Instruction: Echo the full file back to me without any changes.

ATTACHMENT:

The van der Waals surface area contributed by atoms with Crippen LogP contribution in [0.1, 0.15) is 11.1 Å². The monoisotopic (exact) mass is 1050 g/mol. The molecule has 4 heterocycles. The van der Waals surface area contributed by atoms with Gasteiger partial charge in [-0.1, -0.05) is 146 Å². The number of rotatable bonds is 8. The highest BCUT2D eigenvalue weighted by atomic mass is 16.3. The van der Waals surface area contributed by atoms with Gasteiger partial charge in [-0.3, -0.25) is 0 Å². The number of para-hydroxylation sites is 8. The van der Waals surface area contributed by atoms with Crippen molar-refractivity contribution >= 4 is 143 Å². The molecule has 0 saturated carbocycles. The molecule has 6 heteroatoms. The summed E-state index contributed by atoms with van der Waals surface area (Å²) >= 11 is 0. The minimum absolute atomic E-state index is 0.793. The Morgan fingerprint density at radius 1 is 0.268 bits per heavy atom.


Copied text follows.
The van der Waals surface area contributed by atoms with Crippen LogP contribution in [0.1, 0.15) is 11.1 Å². The monoisotopic (exact) mass is 1050 g/mol. The molecule has 4 heterocycles. The van der Waals surface area contributed by atoms with Gasteiger partial charge in [-0.1, -0.05) is 146 Å². The number of rotatable bonds is 8. The highest BCUT2D eigenvalue weighted by atomic mass is 16.3. The van der Waals surface area contributed by atoms with Gasteiger partial charge in [-0.3, -0.25) is 0 Å². The number of para-hydroxylation sites is 8. The van der Waals surface area contributed by atoms with Crippen molar-refractivity contribution >= 4 is 143 Å². The molecule has 0 saturated carbocycles. The molecule has 6 heteroatoms. The summed E-state index contributed by atoms with van der Waals surface area (Å²) >= 11 is 0. The minimum absolute atomic E-state index is 0.793. The Morgan fingerprint density at radius 1 is 0.268 bits per heavy atom.